UE Local 1021 members reached agreement on a new contract with their employer KRACO Enterprises on June 8, the day after the California primary election. The two-year includes hourly wage increases of 60 cents each year, improved job security language, retirement benefits, improved work schedules etc.
Bargaining was conducted at the plant and went fairly smoothly. The company’s initial proposal was for a 35 cent raise and did not include an attack on health benefits, which has become such a common feature of bargaining these days. But members felt they needed a substantial raise, and also wanted to improve their healthcare and lower costs.
The union did its own research on health plans available in the area, and proposed a new plan, a PPO, that would have lowered the company’s costs by $150,000 over two years with equivalent or better benefits. The union wanted those savings to be applied to wage increases. This health plan has received positive reviews from experts, but the company was reluctant to agree to it, offering the excuse that the company offering the plan is relatively new. The company also admitted that it is not in the habit of sharing cost savings with the workers.
Members took action in the shop to press their demand for a bigger pay raise. First they did a petition. Then the union purchased red union T-shirts and scheduled union shirt days every week. At least 90 percent of the members wore these shirts on the designated days. The company president, who likes to tour the shop and talk with the workers, was visibly nervous when the plant turned into a sea of red shirts.
Union members took a final action the day before the deadline set by the parties for completing negotiations. They sent a delegation of workers into the president’s office, demanding that he conclude negotiations the next day by agreeing to the union’s final offer. Out of a workforce of 50 employees, 25 to 30 went on the delegation to the president’s office. This time the boss was very nervous, apparently fearing that the workers were going to occupy his office. But the next day, the company agreed to the union’s proposal and the contract was settled. The last bargaining session took only 10 minutes.
While the company did not accept the union’s healthcare proposal, it did agree that the union and company will return to the bargaining table before the end of the year to consider alternate health plans, and the company agreed to share any resulting savings with the workers, 50-50.
In other gains, workers improved the just cause language in the contract. The company has offered a 401(k) retirement savings plan, but with no company match of employees’ contributions. The 401(k) plan was not part of the contract and very few people use it. The union succeeded in putting it into the contract, with the hope of adding an employer match and other improvements in the future.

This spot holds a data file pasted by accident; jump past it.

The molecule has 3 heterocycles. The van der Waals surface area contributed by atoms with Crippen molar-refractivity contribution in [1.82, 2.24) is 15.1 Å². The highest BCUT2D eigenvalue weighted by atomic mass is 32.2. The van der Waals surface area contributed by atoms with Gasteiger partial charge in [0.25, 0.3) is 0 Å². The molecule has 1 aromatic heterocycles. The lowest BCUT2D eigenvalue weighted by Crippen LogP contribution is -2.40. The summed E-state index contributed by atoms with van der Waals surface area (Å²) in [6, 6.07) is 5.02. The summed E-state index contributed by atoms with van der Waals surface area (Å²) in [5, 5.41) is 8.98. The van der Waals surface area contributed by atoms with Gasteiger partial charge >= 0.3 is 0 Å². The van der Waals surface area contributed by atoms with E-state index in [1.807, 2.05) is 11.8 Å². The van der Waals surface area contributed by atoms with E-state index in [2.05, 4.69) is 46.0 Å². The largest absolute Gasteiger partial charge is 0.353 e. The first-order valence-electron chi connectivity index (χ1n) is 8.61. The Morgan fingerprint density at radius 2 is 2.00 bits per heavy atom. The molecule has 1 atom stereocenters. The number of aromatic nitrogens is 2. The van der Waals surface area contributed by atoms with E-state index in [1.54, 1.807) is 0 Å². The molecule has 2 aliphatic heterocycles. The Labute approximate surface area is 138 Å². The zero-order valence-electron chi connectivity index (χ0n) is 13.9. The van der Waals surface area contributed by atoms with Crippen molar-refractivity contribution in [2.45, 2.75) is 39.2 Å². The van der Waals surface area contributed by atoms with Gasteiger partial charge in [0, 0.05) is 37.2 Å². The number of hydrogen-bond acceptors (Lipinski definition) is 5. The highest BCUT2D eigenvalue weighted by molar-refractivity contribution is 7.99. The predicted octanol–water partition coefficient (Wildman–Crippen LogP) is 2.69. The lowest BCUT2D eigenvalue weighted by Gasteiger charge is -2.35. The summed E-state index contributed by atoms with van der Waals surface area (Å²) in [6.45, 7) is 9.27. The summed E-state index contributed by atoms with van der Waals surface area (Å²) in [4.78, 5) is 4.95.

Recently a worker has suffered a foot injury in the warehouse area, which led to an OSHA inspection. OSHA told the company that the aisles are too narrow, and that workers should have safety shoes. So in negotiations, the union added a new benefit, a safety shoe allowance of $75 per year.
The bargaining committee consisted of Javier Aguilar, Jose Orozco, and Granville Noel, assisted by Field Organizer Fernando Ramirez.
UE members at KRACO have a proud history behind them. Workers there, mostly Latino, began organizing in the late 1970s, but faced stiff resistance from the company. In May 1979 they walked out in what proved to be one of the most important strikes in the Los Angeles area in that period. The company hired armed thugs to physically attack the pickets, and bought the support of the Compton police by giving them a helicopter. The cops arrested strikers, but the union won support of the community by marching on city hall to demand an end to police violence and that KRACO hire more black workers from the community in which it operated. After the company thugs shot a striker, the bad publicity forced the company to settle.
Over the past 36 years KRACO went through changes of ownership and downsizing. In 2014, after bringing in many new workers, the company tried to get the union decertified. But the union prevailed and since then, younger workers have stepped up into the leadership. Earlier this year, the local voted to endorse Bernie Sanders for president, and members campaigned for Sanders – an indication of the revived activism in this shop.